Couch looking good for fans displaced in Dallas

Associated Press + More

By NANCY ARMOUR, Associated Press

INDIANAPOLIS (AP) — A seat at the Super Bowl will be a lot easier to come by for many of the fans who couldn't get one last year in Dallas.

They'll be at home on the couch.

Of the roughly 3,200 fans who found themselves scrambling in last year's seating fiasco, 246 took the NFL up on its offer of a ticket to Sunday's game in Indianapolis between the New England Patriots and the New York Giants. The rest accepted a financial settlement from the NFL, plan to go to a future Super Bowl or are suing the league.

"It was like a dream to be able to go, but it was like a nightmare having to go through it," said Green Bay Packers fan Mike Feldt, who was at the game with his son, then 19. "You have to put it behind you and move on. We were compensated, and I was satisfied with that."

Everything about the $1.2 billion Cowboys Stadium is oversized, and Cowboys owner Jerry Jones hoped to have an attendance record to match for last year's game between the Packers and Pittsburgh Steelers. About 15,000 temporary seats were added to boost attendance to some 105,000 people, which would have topped the 103,985 at the Rose Bowl for the 1980 Super Bowl.

But hours before kickoff, NFL officials announced that about 1,250 temporary seats had been deemed unsafe. The league scrambled to find new seats for about 850 people, but the rest — many of whom were Packers or Steelers season-ticket holders — were forced to watch from standing-room only locations around the stadium. Some spent hours in the basement of the place, while others were shepherded from spot to spot to spot without any clear answers about what was happening.

"The whole crisis management-contingency planning was lacking or non-existent. That was my most frustrating part," said Bill Jamison, a Steelers season ticket holder who took his 14-year-old son to Dallas. "They obviously knew there was potentially going to be an issue. They knew the possibility existed that something was not going to happen as far as the seats went.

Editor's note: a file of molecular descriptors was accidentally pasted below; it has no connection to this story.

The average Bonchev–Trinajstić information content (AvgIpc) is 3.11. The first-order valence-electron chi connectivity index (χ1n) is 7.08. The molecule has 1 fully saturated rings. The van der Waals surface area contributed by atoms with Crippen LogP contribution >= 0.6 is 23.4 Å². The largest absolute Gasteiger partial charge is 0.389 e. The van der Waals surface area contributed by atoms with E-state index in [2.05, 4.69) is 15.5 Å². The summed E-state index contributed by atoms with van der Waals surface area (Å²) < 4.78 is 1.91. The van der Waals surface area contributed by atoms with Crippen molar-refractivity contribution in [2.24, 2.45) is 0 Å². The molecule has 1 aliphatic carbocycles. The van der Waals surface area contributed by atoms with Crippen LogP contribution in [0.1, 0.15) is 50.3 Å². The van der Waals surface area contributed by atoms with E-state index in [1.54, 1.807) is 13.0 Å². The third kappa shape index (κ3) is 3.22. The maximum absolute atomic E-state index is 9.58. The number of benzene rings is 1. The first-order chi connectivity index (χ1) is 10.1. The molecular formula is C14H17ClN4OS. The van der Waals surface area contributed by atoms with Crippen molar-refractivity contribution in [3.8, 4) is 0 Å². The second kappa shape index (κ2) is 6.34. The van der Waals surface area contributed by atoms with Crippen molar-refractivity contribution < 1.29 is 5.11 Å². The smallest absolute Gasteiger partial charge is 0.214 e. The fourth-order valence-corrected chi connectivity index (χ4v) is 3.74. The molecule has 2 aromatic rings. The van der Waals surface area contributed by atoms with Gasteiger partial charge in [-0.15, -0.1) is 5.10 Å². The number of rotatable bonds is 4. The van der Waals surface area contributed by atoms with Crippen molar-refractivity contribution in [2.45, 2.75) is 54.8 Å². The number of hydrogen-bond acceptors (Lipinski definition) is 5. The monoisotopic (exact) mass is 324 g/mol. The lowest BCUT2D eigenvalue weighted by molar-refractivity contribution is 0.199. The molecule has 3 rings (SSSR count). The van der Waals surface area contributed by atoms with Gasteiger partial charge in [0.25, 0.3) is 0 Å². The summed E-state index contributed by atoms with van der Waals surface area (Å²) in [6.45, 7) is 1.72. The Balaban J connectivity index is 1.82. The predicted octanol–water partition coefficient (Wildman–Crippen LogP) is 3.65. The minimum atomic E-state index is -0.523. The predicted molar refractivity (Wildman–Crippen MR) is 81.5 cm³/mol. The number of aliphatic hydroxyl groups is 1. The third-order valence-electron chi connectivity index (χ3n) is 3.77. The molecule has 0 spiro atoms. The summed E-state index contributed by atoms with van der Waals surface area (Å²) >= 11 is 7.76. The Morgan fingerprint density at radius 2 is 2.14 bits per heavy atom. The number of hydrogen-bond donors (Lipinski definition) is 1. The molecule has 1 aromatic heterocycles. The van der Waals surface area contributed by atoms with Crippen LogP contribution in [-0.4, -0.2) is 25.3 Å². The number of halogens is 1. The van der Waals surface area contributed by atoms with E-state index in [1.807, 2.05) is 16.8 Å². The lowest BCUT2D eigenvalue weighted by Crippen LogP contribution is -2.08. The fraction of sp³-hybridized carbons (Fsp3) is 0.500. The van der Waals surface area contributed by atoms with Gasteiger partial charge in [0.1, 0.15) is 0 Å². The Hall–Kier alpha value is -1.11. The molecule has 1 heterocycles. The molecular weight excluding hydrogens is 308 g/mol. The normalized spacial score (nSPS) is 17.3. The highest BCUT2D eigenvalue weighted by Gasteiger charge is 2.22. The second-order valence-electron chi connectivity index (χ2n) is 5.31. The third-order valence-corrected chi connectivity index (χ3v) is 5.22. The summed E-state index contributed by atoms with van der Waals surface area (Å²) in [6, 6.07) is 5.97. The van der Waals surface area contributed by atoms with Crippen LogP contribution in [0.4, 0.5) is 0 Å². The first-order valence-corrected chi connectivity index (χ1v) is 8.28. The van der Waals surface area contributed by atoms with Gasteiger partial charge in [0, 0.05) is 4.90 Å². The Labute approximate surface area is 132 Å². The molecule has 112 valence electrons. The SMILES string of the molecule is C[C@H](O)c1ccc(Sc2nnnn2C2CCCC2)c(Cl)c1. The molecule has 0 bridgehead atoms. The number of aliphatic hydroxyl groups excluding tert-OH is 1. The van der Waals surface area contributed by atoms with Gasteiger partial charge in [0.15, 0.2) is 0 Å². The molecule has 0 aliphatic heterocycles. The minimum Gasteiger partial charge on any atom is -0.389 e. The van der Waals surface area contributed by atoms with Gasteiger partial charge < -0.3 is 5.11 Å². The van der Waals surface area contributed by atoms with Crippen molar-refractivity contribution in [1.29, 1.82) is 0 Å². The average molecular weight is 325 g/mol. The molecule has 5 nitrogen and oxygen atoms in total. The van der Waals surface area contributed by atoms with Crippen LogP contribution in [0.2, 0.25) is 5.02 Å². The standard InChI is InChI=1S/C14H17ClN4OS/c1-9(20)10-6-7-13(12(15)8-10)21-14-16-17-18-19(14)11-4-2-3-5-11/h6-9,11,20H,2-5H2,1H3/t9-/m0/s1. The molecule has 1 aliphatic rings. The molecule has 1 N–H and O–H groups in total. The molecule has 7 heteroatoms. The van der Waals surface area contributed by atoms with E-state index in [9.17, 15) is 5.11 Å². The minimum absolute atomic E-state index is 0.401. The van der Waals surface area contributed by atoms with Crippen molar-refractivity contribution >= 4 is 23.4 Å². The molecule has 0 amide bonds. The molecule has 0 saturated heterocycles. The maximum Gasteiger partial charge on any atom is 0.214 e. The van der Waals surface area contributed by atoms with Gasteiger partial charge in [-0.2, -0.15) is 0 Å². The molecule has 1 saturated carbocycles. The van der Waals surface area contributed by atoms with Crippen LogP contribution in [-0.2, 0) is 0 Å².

"Every now and then, we'd see some suits walking around and you'd think, 'This is the NFL, they're going to do something for us. We'll be sitting next to Roger Goodell in the second half,'" Jamison added. "My son and I stayed in the basement for fear we'd miss a solution when it came about."

It never did.

"I wondered how the situation would have been handled if they were the seats on the 50-yard line for all the corporate people and the movie stars, would the situation been handled differently. I don't know," said Feldt, who shares a pair of Packers season tickets with his brother.

Two days after the game, some of the displaced fans filed a federal lawsuit alleging breach of contract, fraud and deceptive sales practices. The NFL later agreed to compensate fans, giving them options depending upon how badly they'd been inconvenienced.

— The 2,800 people who were delayed in getting to their seats or relocated were offered face value for their tickets or given a ticket to a future Super Bowl.

— The 475 fans who were left without seats for the game had four options: A refund three times the face value of the ticket ($2,400) and a ticket to Sunday's Super Bowl in Indianapolis; a ticket to any future Super Bowl with airfare and four nights in a hotel room covered by the league; a check for $5,000; or a larger check if fans could document expenses above $5,000.

Jamison said he thought fans should have been offered money and a ticket to the Super Bowl of their choice, but could never get the NFL to agree. He and Feldt both wound up taking the cash. Peggy Beisel-McIlwaine, whose grandfather was Andrew Blair Turnbull, the Packers' first president and a member of the team's Hall of Fame, took the $2,400 and tickets to this year's game.

When the Packers lost to the Giants in the divisional round, though, Beisel-McIlwaine and her son sold the tickets.

"Since the Packers aren't going to be there, we're not going to be there," said Beisel-McIlwaine, whose father, Daniel C. Beisel, was a Packers' board member from 1968 until his death in 2009.

"We would have much preferred going to the game (if the Packers were playing)," she said. "But we made a little money, which will pay for my playoff games and next season's season tickets. We weren't out to gouge the NFL."

Despite last year's debacle, Feldt, Jamison and Beisel McIlwaine said it hasn't turned them off the NFL.

Or the Super Bowl.

"I'm still a sucker for it. I bleed black and gold, and that's not going to change," Jamison said. ""Hopefully the Steelers get there next year, and I'll try to get there as well."

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Follow Nancy Armour at http://www.twitter.com/nrarmour

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